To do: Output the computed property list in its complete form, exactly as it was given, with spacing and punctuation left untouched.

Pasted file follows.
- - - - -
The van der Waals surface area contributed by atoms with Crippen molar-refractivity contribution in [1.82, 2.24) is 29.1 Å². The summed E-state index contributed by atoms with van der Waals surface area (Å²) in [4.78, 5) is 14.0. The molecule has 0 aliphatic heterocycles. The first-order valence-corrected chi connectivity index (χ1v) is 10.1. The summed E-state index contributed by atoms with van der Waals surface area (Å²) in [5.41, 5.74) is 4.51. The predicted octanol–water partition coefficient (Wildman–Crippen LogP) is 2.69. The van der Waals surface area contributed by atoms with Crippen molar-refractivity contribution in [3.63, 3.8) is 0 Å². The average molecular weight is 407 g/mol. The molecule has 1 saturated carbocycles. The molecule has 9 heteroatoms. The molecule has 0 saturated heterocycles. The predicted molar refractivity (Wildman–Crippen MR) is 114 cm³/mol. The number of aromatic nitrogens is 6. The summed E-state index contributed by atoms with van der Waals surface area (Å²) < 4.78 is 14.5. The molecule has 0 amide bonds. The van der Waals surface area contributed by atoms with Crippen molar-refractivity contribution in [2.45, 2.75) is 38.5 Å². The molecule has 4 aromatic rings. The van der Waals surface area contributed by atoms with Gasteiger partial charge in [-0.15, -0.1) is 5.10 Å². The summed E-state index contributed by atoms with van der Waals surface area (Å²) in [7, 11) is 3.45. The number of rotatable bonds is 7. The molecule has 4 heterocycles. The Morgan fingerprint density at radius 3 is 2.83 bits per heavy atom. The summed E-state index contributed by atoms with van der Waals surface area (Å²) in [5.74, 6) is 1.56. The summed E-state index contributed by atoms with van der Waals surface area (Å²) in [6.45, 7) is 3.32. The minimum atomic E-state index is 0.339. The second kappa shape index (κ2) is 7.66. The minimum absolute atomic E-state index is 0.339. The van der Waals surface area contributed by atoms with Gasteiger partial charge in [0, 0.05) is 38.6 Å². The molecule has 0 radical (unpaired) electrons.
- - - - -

The van der Waals surface area contributed by atoms with Crippen molar-refractivity contribution in [1.82, 2.24) is 29.1 Å². The summed E-state index contributed by atoms with van der Waals surface area (Å²) in [4.78, 5) is 14.0. The molecule has 0 aliphatic heterocycles. The first-order valence-corrected chi connectivity index (χ1v) is 10.1. The summed E-state index contributed by atoms with van der Waals surface area (Å²) in [5.41, 5.74) is 4.51. The predicted octanol–water partition coefficient (Wildman–Crippen LogP) is 2.69. The van der Waals surface area contributed by atoms with Crippen molar-refractivity contribution in [3.63, 3.8) is 0 Å². The average molecular weight is 407 g/mol. The molecule has 1 saturated carbocycles. The molecule has 9 heteroatoms. The molecule has 0 saturated heterocycles. The predicted molar refractivity (Wildman–Crippen MR) is 114 cm³/mol. The number of aromatic nitrogens is 6. The summed E-state index contributed by atoms with van der Waals surface area (Å²) < 4.78 is 14.5. The molecule has 0 amide bonds. The van der Waals surface area contributed by atoms with Crippen molar-refractivity contribution in [2.45, 2.75) is 38.5 Å². The molecule has 4 aromatic rings. The van der Waals surface area contributed by atoms with Gasteiger partial charge in [-0.15, -0.1) is 5.10 Å². The summed E-state index contributed by atoms with van der Waals surface area (Å²) in [7, 11) is 3.45. The number of rotatable bonds is 7. The molecule has 4 heterocycles. The Morgan fingerprint density at radius 3 is 2.83 bits per heavy atom. The summed E-state index contributed by atoms with van der Waals surface area (Å²) in [5.74, 6) is 1.56. The summed E-state index contributed by atoms with van der Waals surface area (Å²) in [6.45, 7) is 3.32. The minimum atomic E-state index is 0.339. The second kappa shape index (κ2) is 7.66. The minimum absolute atomic E-state index is 0.339. The van der Waals surface area contributed by atoms with Gasteiger partial charge in [0, 0.05) is 38.6 Å². The molecule has 0 radical (unpaired) electrons.